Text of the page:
Almost any small animal can learn a simple trick, such as sitting up or coming when called. Others can learn more complicated tricks, such as climbing a ladder or finding a tidbit in a pocket. All it takes is a little patience and a tasty treat.
Teaching tricks to a pet not only offers it an opportunity for mental and physical stimulation, but it also helps to strengthen the bond between the animal and the owner. The pet will become more responsive to its owner, and the owner will become more attached to the pet. This will help maintain the owner’s interest in the pet, decreasing the chances that the owner will get bored with the pet and opt to give it away. Interaction between the owner and the pet will be more fun, and owners are likely to share that fun with friends and family. This may even lead to new pet purchases.
Guinea pigs can learn to sit up to beg for a carrot. Rabbits can learn to retrieve a toy and jump through a hoop. Rats can be especially good performers, easily learning to walk a tightrope and pull up a basket on a string.
It can be easy to teach a simple trick. The owner just shows the pet what he or she wants it to do by using a treat to lead it. For example, to teach an animal to sit up, hold the treat over its head. Remind customers, however, that even a simple trick can take time and patience to teach.
In the beginning, they may need to reward the animals for any attempt to sit up. As a pet starts to get the idea, the owner should gradually require that the pet do a little more each time, waiting longer before giving each treat to encourage the pet to try harder. The pet may also have to gradually build up the muscles it must use for the trick. Eventually the pet will learn the full trick.
The more complicated the trick, the more time it usually takes to teach it. Some animals learn faster than others, but most pets can be taught at least a few simple tricks. Each training session should be no more than five to 10 minutes long.
Some tricks can serve an even greater purpose than simple entertainment. Teaching small animals to respond to their name can be a smart move. While some people may consider this behavior just a trick, it is more than that; it is practical training that can be a life-saver if the animal escapes.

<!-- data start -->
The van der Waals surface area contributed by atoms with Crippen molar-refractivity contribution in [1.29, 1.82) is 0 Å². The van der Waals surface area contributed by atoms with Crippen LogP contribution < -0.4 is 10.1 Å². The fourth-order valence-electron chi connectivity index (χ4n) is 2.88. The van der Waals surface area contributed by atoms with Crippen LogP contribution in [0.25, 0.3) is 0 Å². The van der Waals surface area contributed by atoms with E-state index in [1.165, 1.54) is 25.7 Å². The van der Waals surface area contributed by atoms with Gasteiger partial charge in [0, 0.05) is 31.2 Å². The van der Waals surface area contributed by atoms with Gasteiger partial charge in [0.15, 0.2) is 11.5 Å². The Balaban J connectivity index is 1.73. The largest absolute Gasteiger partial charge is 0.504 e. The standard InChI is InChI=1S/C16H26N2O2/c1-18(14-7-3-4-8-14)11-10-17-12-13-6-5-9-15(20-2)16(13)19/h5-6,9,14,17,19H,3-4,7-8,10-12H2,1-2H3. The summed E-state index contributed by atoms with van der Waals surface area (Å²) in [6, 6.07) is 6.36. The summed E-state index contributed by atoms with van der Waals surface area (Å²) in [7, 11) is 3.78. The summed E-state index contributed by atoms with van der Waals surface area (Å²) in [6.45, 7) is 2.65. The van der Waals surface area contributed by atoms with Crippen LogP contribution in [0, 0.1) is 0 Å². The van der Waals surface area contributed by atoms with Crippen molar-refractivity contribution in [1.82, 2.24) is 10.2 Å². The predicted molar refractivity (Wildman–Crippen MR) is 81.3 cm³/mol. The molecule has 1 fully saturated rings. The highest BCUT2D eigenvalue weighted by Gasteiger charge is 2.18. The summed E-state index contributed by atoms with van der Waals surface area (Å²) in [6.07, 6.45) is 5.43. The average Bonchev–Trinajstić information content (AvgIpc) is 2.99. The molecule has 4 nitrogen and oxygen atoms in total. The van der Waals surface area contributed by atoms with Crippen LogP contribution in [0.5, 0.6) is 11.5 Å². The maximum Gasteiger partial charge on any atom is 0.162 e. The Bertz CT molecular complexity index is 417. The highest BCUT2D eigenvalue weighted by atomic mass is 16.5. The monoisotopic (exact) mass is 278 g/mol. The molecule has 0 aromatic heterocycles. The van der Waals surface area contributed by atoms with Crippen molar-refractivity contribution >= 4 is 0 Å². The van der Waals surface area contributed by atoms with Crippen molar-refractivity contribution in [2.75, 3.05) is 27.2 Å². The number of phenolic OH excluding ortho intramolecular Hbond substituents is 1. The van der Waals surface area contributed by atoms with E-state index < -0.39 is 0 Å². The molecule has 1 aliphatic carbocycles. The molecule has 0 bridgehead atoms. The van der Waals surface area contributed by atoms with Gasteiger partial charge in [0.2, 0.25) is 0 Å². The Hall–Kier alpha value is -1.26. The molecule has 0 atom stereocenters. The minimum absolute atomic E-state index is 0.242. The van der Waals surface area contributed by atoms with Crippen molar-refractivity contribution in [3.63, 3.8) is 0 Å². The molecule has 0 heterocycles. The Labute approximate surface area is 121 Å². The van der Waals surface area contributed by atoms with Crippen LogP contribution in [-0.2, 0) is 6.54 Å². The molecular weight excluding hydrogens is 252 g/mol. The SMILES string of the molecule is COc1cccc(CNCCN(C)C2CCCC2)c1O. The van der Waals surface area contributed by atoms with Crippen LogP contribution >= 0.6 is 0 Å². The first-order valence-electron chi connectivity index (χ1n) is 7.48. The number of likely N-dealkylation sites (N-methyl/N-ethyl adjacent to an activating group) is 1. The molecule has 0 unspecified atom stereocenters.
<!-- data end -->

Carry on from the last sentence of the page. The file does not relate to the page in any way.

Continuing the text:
A pet can also be trained to come in response to a sound, such as a whistle, rattle or a squeaky toy. The process is easy. The owner just needs to say the pet’s name, or make the sound, and immediately give the pet a treat. The pet will come to associate the sound with the treat. The owner can then ask the pet to walk a few steps to get the treat, gradually increasing the distance the pet must walk.
Treats can also make unpleasant tasks, such as trimming toenails, brushing or bathing, more pleasant for both pet and owner. Giving a treat before the grooming session will ensure the pet sees the approach of its owner as good and not bad.
Treats given when teaching tricks should be small so the pet can eat the treat quickly and not get filled up too soon. Some treats can be broken into smaller pieces to make them better suited for trick rewards. Treats that are similar to the animal’s normal diet are best and can comprise up to 20 percent of the pet’s diet. Treats that are high in sugar and fat should be limited to only one percent of the animal’s diet.
Since ferrets are carnivores, most of the treats they receive should be made of meat. Products such as liquid fatty-acids supplements also work well during grooming. Treats for herbivores, such as rabbits, guinea pigs, chinchillas, degus and prairie dogs, should be high in fiber and low in sugar and fat. Ideal treats for training these pets are dried vegetables and an occasional piece of dried fruit. Most other small pets are omnivores, and they will eat a larger variety of treats.
Debbie Ducommun has a B.A. in animal behavior and has worked in the animal field since 1982. She is the author of the book Rats!, the booklet Rat Health Care and, her most recent book, The Complete Guide to Rat Training: Tricks and Games for Rat Fun and Fitness.